My poetry book - my first foray into self-publishing.  I have sold 130 copies of this xeroxed poetry "chapbook" - a good and encouraging experience around putting my writing out into the world.  You can order it from the link on the right!

My poetry book – my first foray into self-publishing. I have sold 130 copies of this xeroxed poetry “chapbook” – a good and encouraging experience around putting my writing out into the world. You can order it from the link on the right!

My first book - "finished" for several years now, just waiting for me to do something with it.  Really a pretty solid book - some people adore it.

My first book – “finished” for several years now, just waiting for me to do something with it. Really a pretty solid book – some people adore it.

My next book, for mental health professionals, survivors and family/friends.  The product of 20 years practice of clinical psychology and more years of struggling with the disease - and, now, of this blog.  I have a lot to say on the topic.

My next book, for mental health professionals, survivors and family/friends. The product of 20 years practice of clinical psychology and more years of struggling with the disease – and, now, of this blog. I have a lot to say on the topic.

A self-help book for people with the disorder.  Besides my clinical psychology and personal bipolar history, I have taught all manner of personal growth courses for 30 years, designed courses for management consulting firms, etc.  It's a natural for me.

A self-help book for people with the disorder. Besides my clinical psychology and personal bipolar history, I have taught all manner of personal growth courses for 30 years, designed courses for management consulting firms, etc. It’s a natural for me.

The vision that inspired my fire walk in June: what I was willing to do "no matter what it takes", what I would walk across hot coals to realize.  It was a moment of  personal triumph - and clear vision.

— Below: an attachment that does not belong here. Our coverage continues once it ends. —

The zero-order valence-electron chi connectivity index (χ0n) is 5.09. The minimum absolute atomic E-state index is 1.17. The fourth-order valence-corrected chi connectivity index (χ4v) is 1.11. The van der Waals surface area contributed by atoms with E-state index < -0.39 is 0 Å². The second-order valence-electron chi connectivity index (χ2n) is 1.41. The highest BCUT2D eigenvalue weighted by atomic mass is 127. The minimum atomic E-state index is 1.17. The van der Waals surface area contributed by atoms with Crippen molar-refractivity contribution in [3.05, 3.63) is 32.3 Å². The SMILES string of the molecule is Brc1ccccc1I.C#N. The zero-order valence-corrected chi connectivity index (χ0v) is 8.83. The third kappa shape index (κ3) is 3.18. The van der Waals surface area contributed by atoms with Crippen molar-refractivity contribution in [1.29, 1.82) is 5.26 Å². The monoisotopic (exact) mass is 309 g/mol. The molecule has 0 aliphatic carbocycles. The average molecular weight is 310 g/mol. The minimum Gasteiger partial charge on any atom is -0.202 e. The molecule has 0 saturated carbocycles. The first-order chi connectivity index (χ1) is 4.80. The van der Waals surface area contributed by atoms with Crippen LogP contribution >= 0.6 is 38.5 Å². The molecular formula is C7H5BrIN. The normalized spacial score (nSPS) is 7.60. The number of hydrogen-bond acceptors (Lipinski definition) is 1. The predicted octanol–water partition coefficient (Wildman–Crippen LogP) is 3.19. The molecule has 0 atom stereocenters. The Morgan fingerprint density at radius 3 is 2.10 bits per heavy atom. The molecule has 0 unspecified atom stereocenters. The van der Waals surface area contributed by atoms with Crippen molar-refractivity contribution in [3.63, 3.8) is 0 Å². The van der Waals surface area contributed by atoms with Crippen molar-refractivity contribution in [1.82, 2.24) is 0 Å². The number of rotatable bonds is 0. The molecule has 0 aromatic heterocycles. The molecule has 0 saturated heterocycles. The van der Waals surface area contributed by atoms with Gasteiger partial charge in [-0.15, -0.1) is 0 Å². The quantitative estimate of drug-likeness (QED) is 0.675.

The vision that inspired my fire walk in June: what I was willing to do “no matter what it takes”, what I would walk across hot coals to realize. It was a moment of personal triumph – and clear vision.

Public speaking has clearly, for a long time, been meant to be part of my life purpose.  I’m a performer, it’s in my DNA – it’s my karma.  Back in Chicago, I won some very high awards  for my public speaking in that region of 1500 Toastmasters.  Here in Asheville, I have for nine years now performed my poetry four times a year at Jubilee, my non-denominational church – where we can get 500-700 people at two services on a Sunday and where my performance poetry is absolutely adored.  Three years ago, I and two other men poets attracted 75 people, midweek for $10 a head, to an evening of poetry.  I went into an absolute zone, brought the house down, and emerged from that evening into a mountain top experience where I knew that my writer’s voice – and my performing – were meant for a much bigger stage than Jubilee, bigger than Asheville.

A vision for a public speaking business based on this blog and these books.  I'm a phenomenal speaker - it's work I was born to do.

A vision for a public speaking business based on this blog and these books. I’m a phenomenal speaker – it’s work I was born to do.

But I never was able to find the baby steps to realize that overwhelmingly powerful vision and I collapsed into a very deep depression – actually into a downward spiral that went on for over three years.  Now I am back to that mountain-top vision, but this time I have baby steps to take – this blog, one post at a time.  This blog will lead me towards those bigger goals.